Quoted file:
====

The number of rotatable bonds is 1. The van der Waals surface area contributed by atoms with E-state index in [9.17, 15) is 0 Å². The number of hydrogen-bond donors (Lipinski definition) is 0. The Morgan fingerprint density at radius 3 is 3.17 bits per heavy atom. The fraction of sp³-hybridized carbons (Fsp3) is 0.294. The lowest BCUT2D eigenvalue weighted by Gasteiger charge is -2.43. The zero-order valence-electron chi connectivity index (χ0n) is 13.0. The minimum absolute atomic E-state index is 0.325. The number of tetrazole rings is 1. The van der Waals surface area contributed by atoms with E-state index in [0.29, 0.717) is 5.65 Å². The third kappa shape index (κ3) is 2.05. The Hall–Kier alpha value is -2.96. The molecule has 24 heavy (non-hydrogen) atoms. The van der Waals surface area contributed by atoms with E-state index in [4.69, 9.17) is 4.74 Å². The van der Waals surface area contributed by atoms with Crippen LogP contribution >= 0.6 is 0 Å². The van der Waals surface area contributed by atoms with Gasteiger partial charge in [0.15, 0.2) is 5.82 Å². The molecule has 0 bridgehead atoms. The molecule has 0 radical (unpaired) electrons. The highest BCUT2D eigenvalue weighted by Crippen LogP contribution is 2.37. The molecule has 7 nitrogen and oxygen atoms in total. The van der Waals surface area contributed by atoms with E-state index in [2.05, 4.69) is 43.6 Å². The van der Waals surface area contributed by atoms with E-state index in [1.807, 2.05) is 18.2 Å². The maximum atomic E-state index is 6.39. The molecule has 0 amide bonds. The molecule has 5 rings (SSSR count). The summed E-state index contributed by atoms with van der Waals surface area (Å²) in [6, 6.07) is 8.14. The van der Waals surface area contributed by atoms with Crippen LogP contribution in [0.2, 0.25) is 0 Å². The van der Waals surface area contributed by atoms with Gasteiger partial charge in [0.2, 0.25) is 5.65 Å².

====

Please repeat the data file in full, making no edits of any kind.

The number of rotatable bonds is 1. The van der Waals surface area contributed by atoms with E-state index in [9.17, 15) is 0 Å². The number of hydrogen-bond donors (Lipinski definition) is 0. The Morgan fingerprint density at radius 3 is 3.17 bits per heavy atom. The fraction of sp³-hybridized carbons (Fsp3) is 0.294. The lowest BCUT2D eigenvalue weighted by Gasteiger charge is -2.43. The zero-order valence-electron chi connectivity index (χ0n) is 13.0. The minimum absolute atomic E-state index is 0.325. The number of tetrazole rings is 1. The van der Waals surface area contributed by atoms with E-state index in [0.29, 0.717) is 5.65 Å². The third kappa shape index (κ3) is 2.05. The Hall–Kier alpha value is -2.96. The molecule has 24 heavy (non-hydrogen) atoms. The van der Waals surface area contributed by atoms with E-state index in [4.69, 9.17) is 4.74 Å². The van der Waals surface area contributed by atoms with Crippen LogP contribution >= 0.6 is 0 Å². The van der Waals surface area contributed by atoms with Gasteiger partial charge in [0.15, 0.2) is 5.82 Å². The molecule has 0 bridgehead atoms. The molecule has 0 radical (unpaired) electrons. The highest BCUT2D eigenvalue weighted by Crippen LogP contribution is 2.37. The molecule has 7 nitrogen and oxygen atoms in total. The van der Waals surface area contributed by atoms with E-state index in [2.05, 4.69) is 43.6 Å². The van der Waals surface area contributed by atoms with E-state index in [1.807, 2.05) is 18.2 Å². The maximum atomic E-state index is 6.39. The molecule has 0 amide bonds. The molecule has 5 rings (SSSR count). The summed E-state index contributed by atoms with van der Waals surface area (Å²) in [6, 6.07) is 8.14. The van der Waals surface area contributed by atoms with Crippen LogP contribution in [0.2, 0.25) is 0 Å². The van der Waals surface area contributed by atoms with Gasteiger partial charge in [0.2, 0.25) is 5.65 Å².